North Carolina Grocery Store Bans “Offensive” American Flag Masks, 69-Year-Old Air Force Veteran Quits

A person wearing a mask

Strange times we’re living in… very strange times.

A North Carolina Food Lion grocery store has been going in circles after instituting an American flag face mask ban on employees. According to WECT, 69-year-old Air Force veteran Gary Dean had been wearing an American flag face mask to work when his manager told him that it was no longer acceptable. Apparently, some were “offended” by the image.

So what did Gary do? He quit.

Food Lion released a statement saying that the policy was meant to ban employees wearing all forms of writing, insignia or symbols and that the flag fell under that corporate policy.

“At Food Lion, we have great respect for the American flag. Like many other organizations, we also have policies that guide the attire and conduct of associates in the workplace. As part of our effort to prevent the spread of COVID-19 and to protect the well-being of our associates and customers, we’ve required associates to either wear reusable face masks provided by Food Lion or choose to wear a different face covering while working.

However, all face coverings must adhere to standards set by the company and communicated to each of our more than 77,000 associates. The policy prohibits associates from wearing clothing with writing, insignia or symbols. The dress code is meant to ensure a consistent and professional representation of our associates inside of our stores.”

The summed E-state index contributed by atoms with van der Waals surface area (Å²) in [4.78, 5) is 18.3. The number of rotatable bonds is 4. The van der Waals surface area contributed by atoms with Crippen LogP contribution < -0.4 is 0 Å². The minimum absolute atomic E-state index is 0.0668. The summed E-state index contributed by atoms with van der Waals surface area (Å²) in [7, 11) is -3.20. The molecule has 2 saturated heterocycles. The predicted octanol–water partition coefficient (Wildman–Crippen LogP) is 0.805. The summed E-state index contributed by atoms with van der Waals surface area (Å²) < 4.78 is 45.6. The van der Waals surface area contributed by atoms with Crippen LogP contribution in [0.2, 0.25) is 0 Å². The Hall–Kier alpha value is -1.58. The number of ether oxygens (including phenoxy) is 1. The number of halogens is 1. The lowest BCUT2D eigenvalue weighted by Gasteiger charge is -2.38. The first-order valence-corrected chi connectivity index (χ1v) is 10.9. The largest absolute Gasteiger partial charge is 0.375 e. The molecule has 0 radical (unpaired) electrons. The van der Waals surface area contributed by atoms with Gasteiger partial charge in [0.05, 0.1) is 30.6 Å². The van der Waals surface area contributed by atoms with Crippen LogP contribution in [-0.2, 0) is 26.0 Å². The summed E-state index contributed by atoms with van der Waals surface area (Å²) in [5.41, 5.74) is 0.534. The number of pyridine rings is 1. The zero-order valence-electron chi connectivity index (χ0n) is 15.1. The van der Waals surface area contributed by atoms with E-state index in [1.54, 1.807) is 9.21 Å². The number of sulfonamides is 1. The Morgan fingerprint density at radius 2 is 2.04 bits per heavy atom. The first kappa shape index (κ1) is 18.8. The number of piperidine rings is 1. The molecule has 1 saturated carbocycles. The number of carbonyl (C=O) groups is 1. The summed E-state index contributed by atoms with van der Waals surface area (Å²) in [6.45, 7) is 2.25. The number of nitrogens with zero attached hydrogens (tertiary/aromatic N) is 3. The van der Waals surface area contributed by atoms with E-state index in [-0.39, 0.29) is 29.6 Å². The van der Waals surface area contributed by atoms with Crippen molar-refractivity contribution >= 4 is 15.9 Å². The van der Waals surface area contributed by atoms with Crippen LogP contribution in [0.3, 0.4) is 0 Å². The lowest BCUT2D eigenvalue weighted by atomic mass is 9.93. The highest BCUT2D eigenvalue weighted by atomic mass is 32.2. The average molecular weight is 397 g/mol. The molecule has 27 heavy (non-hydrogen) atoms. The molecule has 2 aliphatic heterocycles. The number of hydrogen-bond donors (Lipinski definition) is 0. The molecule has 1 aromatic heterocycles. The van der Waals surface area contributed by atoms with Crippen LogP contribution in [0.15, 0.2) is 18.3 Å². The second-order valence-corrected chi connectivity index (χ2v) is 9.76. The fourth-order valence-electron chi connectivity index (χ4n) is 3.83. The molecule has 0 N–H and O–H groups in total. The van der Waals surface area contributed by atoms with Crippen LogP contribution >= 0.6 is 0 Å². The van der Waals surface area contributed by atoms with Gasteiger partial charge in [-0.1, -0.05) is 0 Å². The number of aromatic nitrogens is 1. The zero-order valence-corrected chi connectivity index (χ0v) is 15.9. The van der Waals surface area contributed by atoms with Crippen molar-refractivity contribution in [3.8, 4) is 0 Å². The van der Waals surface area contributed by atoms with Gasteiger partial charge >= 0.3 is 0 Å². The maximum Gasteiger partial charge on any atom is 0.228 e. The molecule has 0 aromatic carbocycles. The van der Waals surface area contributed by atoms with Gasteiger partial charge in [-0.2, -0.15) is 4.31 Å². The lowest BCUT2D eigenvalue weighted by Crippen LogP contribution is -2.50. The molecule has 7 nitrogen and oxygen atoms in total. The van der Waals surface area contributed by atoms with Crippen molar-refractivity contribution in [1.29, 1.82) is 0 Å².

But in less than a week, after a TON of backlash, the company retracted the policy.

They also released the following statement regarding the changes that they implemented:

“Food Lion has the utmost respect for the American flag and has a proud, long history of partnering with and supporting military organizations and communities. Over the past few days, we have been listening to our associates and customers about Food Lion’s mask policy as part of our uniform standards.

As COVID-19 spread, Food Lion worked to protect its associates by making masks available to be worn as part of their uniform. While we continue to maintain our uniform standards requiring associates to wear masks without writing, insignia or symbols, we will allow associates to wear masks with the American flag that meet this standard. We appreciate and thank our more than 77,0000 associates who are working hard every day to safely nourish our neighbors in the towns and cities we serve.”

Gary also shared that his father was a World War II hero and that he lost his best friend in the Vietnam War.

Like I said, strange times indeed…

A beer bottle on a dock



A beer bottle on a dock